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Community highlights: copycats and cafés

Do you have your niches you don’t stray from on The Conversation? You’re missing a lot of discussion. That’s why we’ve pulled together some interesting comments from around the site. Broaden your horizons: there’s a whole wide world of TC out there.

Some of the bird world’s mimicry superstars. Clockwise from top left: superb lyrebird; silvereye; satin bowerbird; Australian magpie; mistletoebird; brown thornbill. Alex Maisey; Justin Welbergen; Johan Larson; Leo/Flickr; David Cook/Filckr; Patrick/Flickr

Heard any interesting bird calls recently? Anastasia Dalziell and Justin Welbergen explained how some birds mimic other sounds – including those of humans and other animals – for their own benefit.

Richard Jordan commented, dampening some enthusiasm for the lyrebird, arguably the best known avian mimic.

I would make the point that many anecdotes about the calls of the Superb Lyrebird have no substance. Evidence for the mimicry of artificial sounds by the species is mostly (if not all) from birds which have been raised in captivity. The bird reproducing the sound of a camera shutter in “Life of Birds’ was in Healesville Sanctuary, Victoria and the chain-saw mimic was raised in Adelaide Zoo. A pity that Sir David Attenborough did not make that point.

It is also of interest that lyrebirds (and possibly other bird species demonstrating mimicry) seem to learn the calls from other lyrebirds, as well as from the models they mimic. I studied the calls of the lyrebird population in Tasmania, which was introduced there from Victoria in the middle of the last century. There was evidence of remnants of calls of male Eastern Whipbirds (which do not occur in Victoria) over 60 years after the Superb Lyrebird was taken to Tasmania. Mind you, most calls were mimicry of Tasmanian birds by that stage.

Don’t let that get you down – the article includes a recording of a wild owl that sounds like a rattlesnake.

Lazar Stankov attempted to enter the mind of a militant extremist, arguing that three psychological qualities help someone become radicalisde: nastiness, grudge and excuse. Reader Jeff Payne wondered what this framework would mean for other acts of violence.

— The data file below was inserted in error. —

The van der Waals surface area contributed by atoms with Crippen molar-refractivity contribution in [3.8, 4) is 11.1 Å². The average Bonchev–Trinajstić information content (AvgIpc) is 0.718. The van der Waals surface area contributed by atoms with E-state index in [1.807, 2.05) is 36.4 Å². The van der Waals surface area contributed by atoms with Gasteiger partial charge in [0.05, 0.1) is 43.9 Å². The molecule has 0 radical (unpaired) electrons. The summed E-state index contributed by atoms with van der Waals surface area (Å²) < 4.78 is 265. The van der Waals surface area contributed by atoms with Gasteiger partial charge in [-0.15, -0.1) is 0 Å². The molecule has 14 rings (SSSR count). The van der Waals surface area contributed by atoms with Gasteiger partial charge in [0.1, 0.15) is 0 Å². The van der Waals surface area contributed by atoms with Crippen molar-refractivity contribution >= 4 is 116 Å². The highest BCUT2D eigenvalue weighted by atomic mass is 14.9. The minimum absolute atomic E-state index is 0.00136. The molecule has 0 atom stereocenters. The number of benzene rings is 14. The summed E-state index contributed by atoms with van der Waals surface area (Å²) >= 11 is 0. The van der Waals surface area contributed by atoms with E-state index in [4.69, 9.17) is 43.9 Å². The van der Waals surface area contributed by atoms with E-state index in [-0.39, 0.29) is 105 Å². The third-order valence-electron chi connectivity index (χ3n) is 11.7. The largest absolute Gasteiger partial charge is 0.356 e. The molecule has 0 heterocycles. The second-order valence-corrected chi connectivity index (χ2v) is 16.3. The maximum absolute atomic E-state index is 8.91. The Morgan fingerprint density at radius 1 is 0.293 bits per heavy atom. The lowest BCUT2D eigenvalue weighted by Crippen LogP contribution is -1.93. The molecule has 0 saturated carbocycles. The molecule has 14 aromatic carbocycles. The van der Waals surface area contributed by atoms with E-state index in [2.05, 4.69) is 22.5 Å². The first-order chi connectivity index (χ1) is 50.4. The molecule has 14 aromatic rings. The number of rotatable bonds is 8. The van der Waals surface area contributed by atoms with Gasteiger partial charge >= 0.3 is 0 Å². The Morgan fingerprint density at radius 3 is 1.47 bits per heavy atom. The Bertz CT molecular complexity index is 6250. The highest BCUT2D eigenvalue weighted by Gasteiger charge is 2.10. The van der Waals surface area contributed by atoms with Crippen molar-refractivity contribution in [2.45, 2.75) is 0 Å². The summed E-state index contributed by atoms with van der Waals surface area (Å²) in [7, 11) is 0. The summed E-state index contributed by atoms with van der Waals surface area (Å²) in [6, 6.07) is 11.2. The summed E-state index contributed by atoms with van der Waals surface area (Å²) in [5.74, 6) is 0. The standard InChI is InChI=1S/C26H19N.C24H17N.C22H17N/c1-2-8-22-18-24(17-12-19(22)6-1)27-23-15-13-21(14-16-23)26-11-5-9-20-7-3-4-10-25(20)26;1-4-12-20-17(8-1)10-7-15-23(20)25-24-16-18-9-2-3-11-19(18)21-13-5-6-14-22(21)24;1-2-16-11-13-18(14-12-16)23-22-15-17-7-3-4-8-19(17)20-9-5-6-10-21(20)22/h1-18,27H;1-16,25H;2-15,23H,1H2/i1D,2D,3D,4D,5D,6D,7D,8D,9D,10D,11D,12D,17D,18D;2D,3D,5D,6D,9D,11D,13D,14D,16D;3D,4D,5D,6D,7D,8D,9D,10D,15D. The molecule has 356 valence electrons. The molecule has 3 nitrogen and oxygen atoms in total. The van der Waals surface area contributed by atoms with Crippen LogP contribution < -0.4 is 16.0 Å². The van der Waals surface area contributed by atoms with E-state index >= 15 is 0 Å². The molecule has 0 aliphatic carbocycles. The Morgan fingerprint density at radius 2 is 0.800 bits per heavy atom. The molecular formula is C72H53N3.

Think about the features the author identifies; nastiness, grudge, excuse. These would apply, I would think, to any violent actor no matter what they believed in or what they do. I’ve known a few police in my time and they would fit into these categories. Think about the local pub thug, he would fit into these categories as well. Any violent actor would address these categories.

So anybody violent actor could have been identified but the problem here is that we are talking about ‘terrorism’. Police aren’t terrorists. If they shoot someone then it might be a crime but not terror. The local thug is not a ‘terrorist’. He might do violent acts every day but he is no terrorist. The farmer you observe is not a ‘terrorist’. Sartre argued that terrorism was an act of the dispossessed. Our government, for example, does not do terrorist acts against other states, it just invades them (Iraq, Afghanistan).

My point, and it is the same as yours only more long winded, is that by definition certain people are understood to do terrorist acts. If the U.S blew up a bus tomorrow using a drone it is not terrorism. If a Muslim shot a kid tomorrow it would be terrorism. This is why we get the same old tropes thrown around. It is because context is everything. The left, quite some time ago now, and Muslims are cast in this light not by the acts they do or the attitudes they have but because of the way these acts are interpreted.

Mick Tsikas/AAP

Planning your weekend? Trying to decide where you’ll dine and drink? There have been "rumblings” over weekend penalty rates and their affect on an establishment’s profitability.

Dan Woodman weighed in on the debate, suggesting people work a Sunday before calling for rates to be cut. In the comments, Ben Marshall offered another reason: rent.

On the Sunshine Coast we hear complaints re. penalty rates from employers, who are often operating, and apparently barely profiting on 3% margins.

My sympathy for their plight ends when I hear them attacking their most valuable assets - their workers - and hear only resounding silence when they choose to ignore another significant cost - leasing premises.

The costs of rent is a real factor, as those who speculate on the property market hold out for excessive rents based on the boom times, and refuse to lower them during the current recession.

Many premises remain empty for extended periods as owners would rather decline lower offers and receive nothing which they can then use to offset to their tax bills. They don’t care about what both tactics - empty shops and high rents - do to local economies, and I think it’s about time small businesspeople started attacking this greed rather than their workers. So should councils and other community groups.

As an ex-shift worker, I can certainly confirm working lates, nights, very early mornings and weekends has its own set of costs, and wages should acknowledge that, especially for those already on the minimum wage.

So spare a thought for the people serving you when are you’re out and about this weekend. Alternatively, stay home and comment on The Conversation. Both are good options.

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